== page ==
When Robyn Hitchcock released his prior album, 2014’s The Man Upstairs, he offered explanations about the track listing’s assemblage of cover songs and previously incomplete originals salvaged from the archive. He told Billboard that the aging process stirred a specific instinct, making creators “want to put themselves in a historical context, like a picture looking for a frame.” It seemed an intentional announcement of a revised approach to his musicianship, an allowance that glances backward might be the new norm for a singular artist whose deeply embedded eccentricity had previously offered endless surprise. It wasn’t all bad news — the album had its charms — but I couldn’t help but speculate there might not be another Hitchcock album that quivered with the urgency of his best work.
Three years later, my theorizing is proven dead wrong by Robyn Hitchcock, which Yep Roc Records insists is the twenty-first studio album by the man whose name provides the title. Produced in collaboration with Brendan Benson, the new album is as vibrant and forceful as anything Hitchcock has delivered since his extended heyday in the nineteen-eighties and -nineties. Even the stately heft of Spooked — released in 2004 and developed in collaboration with Gillian Welch and David Rawlings — doesn’t have the same punch. From the opening track and lead single, “I Want to Tell You About What I Want,” Hitchcock sounds veritably revived. The guitars are a little fuller, the backbeat a little more driving, the spirit of emotionally-piercing absurdity locked firmly into place.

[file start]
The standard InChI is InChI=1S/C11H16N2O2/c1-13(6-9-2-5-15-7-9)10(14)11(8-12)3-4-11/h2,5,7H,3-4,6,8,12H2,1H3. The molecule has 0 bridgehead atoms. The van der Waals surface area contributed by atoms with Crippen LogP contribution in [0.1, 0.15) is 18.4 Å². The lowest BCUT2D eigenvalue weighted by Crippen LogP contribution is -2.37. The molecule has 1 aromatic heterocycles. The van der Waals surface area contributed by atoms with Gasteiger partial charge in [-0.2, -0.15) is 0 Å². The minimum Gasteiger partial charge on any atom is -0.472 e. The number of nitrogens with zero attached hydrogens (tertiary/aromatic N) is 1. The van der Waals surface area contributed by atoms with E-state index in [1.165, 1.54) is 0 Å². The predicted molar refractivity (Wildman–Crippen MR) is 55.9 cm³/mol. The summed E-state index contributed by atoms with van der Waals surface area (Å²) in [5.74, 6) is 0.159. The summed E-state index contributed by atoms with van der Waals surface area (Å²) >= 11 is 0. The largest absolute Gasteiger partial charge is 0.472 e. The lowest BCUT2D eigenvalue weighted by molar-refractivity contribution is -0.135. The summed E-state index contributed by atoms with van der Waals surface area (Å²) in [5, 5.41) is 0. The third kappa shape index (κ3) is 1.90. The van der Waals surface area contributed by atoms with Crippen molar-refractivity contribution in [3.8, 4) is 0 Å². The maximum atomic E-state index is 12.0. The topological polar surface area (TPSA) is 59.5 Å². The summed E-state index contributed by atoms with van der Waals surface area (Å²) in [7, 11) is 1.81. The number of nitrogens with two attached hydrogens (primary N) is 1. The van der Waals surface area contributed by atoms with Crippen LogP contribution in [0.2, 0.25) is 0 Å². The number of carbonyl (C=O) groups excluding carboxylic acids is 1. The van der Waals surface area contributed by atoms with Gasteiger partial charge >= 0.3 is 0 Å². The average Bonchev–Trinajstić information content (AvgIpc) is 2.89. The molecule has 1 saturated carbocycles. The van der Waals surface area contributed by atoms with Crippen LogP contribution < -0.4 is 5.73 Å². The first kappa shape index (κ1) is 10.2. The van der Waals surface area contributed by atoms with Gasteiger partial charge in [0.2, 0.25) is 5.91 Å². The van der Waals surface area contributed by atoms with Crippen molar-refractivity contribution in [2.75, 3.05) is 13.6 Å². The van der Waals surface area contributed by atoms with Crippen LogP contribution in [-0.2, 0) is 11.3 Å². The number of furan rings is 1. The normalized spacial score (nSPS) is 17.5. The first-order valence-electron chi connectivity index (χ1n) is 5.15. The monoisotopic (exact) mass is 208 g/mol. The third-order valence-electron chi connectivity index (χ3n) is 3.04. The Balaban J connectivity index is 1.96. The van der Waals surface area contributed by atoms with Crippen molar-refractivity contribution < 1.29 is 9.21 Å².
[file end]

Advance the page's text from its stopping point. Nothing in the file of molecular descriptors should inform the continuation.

There’s a rascally sense of adventure across the album. Hitchcock dips into different styles, blending each into his own bounding sensibility. His recent time spent in Nashville surely informs the honkytonk lope of “I Pray When I’m Drunk” (“Yeah, I’m glad when I’m drunk/ I feel more open/ To the spiritual leanings that I hold”) and the gentle twang laced through “1970 in Aspic.” And while its no revelation to find him indulging in the trappings of psychedelic rock, its been a long time since it swirled as radiantly as it does in “Autumn Sunglasses.” Then there are instances when Hitchcock seems intent on mastering his own familiar combination of wistful and wild, as on “Mad Shelley’s Letterbox,” which would have been a standout on either Queen Elvis or Perspex Island. That is about as mighty of a compliment as I can pay it.
To think there was part of me that expected Hitchcock to fold into some gentle creative dotage, wan but pleasant albums dropped like pebbles from time to time. How foolish. There’s clearly more joyful brilliance to be had — hopefully much more.